Seriously, the only good points are (1) that it has the speedometer on the dashboard so in VERY LARGE NUMERALS you can easily see what speed you are doing. Not that this is exactly necessary as it’s 0-to-60-in-never! and (2) it’s small, therefore easy to park.
The flowers I bought this week are creamy white stocks and creamy white freesias. The Freesias have yet to open, but they will be lovely when they have opened.
Here are the stocks, along with my latest magazine
It is also the beginning of the month and so a new Waitrose magazine, too …
Post was rather nice, too. I’ve already mentioned the lovely wool cellular blanket, but also a book arrived … Delight by J B Priestley. This is now a companion volume to Modern Delight.
This book was originally published in 1949 and this is the 60th anniversary edition. I am so looking forward to reading this in bed – under my new cellular blanket – this evening. My goodness, an old-fashioned blanket and a book published almost 70 years ago. Folks, I am regressing! Pass the cocoa, do!
My other item in the post was a tin of Roger & Gallet’s lovely body balm …
This is the 3rd consecutive tin of this I’ve had, I love it so much.
Of course, as well as arranging the flowers- if you call putting them in a jug of water “arranging” them – I put the food away. There was quite a lot today, and it took a considerable time as I clean out the fridge and tidy the larder (not a real larder but a cupboard) before I put the food away, making sure that things that need using first, are easily seen so that they remind me.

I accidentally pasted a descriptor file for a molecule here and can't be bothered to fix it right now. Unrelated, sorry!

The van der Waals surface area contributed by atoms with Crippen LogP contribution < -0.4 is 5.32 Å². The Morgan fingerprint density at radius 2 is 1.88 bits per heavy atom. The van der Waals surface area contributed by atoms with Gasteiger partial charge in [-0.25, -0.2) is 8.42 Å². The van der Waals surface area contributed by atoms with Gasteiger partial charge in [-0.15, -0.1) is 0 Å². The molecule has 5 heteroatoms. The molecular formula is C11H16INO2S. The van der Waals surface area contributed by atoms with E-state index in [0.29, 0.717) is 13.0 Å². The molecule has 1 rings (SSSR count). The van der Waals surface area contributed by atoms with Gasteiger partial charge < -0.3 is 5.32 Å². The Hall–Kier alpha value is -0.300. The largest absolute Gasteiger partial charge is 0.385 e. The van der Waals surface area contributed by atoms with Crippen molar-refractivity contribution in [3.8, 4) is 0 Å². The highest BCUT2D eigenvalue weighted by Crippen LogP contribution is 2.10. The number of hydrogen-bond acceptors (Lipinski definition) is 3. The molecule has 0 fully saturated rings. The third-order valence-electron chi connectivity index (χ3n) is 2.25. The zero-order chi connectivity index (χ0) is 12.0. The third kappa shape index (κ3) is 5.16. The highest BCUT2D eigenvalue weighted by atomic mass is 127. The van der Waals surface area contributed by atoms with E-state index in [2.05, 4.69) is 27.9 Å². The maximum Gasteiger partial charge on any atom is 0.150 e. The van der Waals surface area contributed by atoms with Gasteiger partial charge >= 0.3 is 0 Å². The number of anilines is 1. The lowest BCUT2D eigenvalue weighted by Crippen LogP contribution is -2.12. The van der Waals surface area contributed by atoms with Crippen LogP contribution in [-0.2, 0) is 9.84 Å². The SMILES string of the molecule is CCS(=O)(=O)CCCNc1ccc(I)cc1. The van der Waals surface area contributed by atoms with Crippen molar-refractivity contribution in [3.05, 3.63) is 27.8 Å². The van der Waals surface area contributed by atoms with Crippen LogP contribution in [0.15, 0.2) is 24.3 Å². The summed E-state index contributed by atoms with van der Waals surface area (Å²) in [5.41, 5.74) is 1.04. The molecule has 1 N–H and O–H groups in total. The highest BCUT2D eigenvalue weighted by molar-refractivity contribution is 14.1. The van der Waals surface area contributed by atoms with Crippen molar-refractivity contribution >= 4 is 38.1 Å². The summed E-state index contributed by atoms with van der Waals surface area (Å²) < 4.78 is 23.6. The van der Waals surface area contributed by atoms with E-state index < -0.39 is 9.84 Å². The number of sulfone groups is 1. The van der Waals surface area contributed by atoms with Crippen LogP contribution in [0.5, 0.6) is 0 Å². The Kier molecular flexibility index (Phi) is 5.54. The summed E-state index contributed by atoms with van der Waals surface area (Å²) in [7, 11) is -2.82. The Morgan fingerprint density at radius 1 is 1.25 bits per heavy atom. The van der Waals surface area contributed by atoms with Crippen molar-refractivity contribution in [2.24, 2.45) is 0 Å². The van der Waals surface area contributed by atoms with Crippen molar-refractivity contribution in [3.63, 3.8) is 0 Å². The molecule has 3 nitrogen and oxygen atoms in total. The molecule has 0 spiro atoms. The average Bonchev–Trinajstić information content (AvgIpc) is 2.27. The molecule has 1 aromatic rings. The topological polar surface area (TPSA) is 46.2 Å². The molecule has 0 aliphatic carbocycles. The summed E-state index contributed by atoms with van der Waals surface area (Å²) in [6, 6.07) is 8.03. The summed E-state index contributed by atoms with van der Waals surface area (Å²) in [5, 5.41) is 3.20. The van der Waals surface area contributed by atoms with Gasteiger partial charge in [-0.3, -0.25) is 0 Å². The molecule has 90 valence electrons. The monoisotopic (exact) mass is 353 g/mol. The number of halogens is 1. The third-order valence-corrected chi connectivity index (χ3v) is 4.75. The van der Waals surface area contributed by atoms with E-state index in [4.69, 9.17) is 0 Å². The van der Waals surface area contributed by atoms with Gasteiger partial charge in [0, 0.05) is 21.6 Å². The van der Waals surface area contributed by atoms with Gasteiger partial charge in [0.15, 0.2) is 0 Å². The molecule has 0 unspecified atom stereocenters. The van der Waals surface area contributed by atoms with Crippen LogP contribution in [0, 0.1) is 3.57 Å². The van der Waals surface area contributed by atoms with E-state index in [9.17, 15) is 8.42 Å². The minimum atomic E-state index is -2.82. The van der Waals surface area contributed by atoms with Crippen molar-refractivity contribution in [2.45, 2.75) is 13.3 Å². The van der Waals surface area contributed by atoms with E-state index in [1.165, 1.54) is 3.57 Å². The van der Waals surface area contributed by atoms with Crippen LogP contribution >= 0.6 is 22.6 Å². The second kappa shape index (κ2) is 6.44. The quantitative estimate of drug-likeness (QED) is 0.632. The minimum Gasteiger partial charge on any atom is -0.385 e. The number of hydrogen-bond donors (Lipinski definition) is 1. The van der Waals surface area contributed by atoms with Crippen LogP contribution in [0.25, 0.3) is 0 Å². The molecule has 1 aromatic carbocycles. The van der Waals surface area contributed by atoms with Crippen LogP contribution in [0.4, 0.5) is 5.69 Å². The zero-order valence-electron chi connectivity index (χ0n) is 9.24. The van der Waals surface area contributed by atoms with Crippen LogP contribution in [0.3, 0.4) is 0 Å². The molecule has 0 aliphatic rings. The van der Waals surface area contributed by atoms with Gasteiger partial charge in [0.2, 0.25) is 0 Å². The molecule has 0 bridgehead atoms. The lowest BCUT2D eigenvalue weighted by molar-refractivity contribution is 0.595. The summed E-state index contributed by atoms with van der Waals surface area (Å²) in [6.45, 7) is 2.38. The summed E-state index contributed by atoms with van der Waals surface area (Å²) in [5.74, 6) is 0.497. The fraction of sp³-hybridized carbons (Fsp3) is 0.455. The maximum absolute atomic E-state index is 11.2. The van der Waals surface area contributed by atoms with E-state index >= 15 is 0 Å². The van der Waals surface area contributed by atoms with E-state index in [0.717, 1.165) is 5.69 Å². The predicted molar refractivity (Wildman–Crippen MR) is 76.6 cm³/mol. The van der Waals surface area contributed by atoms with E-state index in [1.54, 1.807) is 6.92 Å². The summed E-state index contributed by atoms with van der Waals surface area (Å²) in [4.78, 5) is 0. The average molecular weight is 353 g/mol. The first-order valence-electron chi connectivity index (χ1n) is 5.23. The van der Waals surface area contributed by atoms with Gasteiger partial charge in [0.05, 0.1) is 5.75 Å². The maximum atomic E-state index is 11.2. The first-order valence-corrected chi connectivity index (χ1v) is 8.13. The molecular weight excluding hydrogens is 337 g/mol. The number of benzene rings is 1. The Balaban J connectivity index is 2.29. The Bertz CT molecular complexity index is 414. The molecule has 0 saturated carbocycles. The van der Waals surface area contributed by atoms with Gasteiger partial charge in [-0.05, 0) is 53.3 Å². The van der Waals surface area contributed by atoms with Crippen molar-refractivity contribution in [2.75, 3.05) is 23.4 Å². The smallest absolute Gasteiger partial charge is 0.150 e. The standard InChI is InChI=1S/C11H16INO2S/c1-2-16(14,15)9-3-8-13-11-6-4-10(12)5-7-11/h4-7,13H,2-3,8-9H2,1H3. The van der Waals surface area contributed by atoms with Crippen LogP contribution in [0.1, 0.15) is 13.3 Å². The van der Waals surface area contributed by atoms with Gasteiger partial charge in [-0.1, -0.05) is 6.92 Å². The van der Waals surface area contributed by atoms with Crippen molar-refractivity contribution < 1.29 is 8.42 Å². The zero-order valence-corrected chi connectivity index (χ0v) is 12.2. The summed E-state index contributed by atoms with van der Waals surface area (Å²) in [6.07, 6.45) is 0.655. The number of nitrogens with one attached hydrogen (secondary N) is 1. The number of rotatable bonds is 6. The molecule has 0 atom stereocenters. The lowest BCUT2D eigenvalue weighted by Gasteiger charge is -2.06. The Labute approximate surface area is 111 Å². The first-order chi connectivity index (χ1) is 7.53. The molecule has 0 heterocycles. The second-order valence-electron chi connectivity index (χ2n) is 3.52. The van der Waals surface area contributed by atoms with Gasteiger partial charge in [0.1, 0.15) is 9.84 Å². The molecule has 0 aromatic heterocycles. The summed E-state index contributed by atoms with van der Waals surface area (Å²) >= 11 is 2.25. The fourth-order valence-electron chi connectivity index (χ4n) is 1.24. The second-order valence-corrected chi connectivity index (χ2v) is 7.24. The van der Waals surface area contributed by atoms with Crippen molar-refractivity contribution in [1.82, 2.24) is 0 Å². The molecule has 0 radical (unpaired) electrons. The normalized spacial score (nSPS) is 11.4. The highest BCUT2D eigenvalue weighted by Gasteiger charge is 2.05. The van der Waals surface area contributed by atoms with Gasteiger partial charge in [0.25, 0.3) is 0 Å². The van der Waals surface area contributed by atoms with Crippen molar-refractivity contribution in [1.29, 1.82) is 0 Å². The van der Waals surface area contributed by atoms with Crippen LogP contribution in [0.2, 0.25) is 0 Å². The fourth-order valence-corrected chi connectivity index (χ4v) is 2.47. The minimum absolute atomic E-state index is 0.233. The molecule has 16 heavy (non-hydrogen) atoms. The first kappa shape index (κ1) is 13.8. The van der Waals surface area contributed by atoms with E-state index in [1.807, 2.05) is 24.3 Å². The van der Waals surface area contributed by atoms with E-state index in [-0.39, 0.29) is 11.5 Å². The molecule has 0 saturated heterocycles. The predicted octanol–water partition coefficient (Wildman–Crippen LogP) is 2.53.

There are a number of yellow-sticker items here, and actually, I’m not terribly fond of buying yellow-sticker food. Yes, they are cheaper, you save money, but often the items are very close, or are actually on, their use-by date, and so they must be used very quickly indeed, and when I’m buying food I want it to last a week (yes, I can freeze some things, but not all of them.) My modus operandi has always been to buy the longest use-by date I can find; this ensures little to no waste. I’ve found yellow-sticker produce is often past it’s best, or what is acceptable to me. Others will no doubt disagree, but while I don’t mind spending less on things which don’t go into my digestive system (loo rolls, kitchen rolls, washing up liquid), I don’t mind spending a bit more on food that is in the peak of condition. We are what we eat.
On that point I will mention that about a decade ago my husband required a medical procedure which needed surgery on an ear. It healed in next to no time and when he went to see the surgeon for a follow-up, the surgeon said that the wound had healed remarkably quickly and this indicated not only good genes, but also a good diet! I repeat, we are what we eat.
Now for a much-needed cup of tea and then I might tackle the ironing. And while I’m having that cup of tea, I think I might be tempted into buying (online) a green scalloped-edge sheet to match the recently-purchased pillow cases – I think these would look lovely with the new blanket! (I do put the bed cover on the bed during the day, but on the photo above, of our bed, I have left it turned down so you can see the blanket.)
A last thought … I wonder if anyone under 50 has ever slept under a sheet and blankets? I wonder if anyone under 50 even knows how to make a bed using sheets and blankets!
Until next time.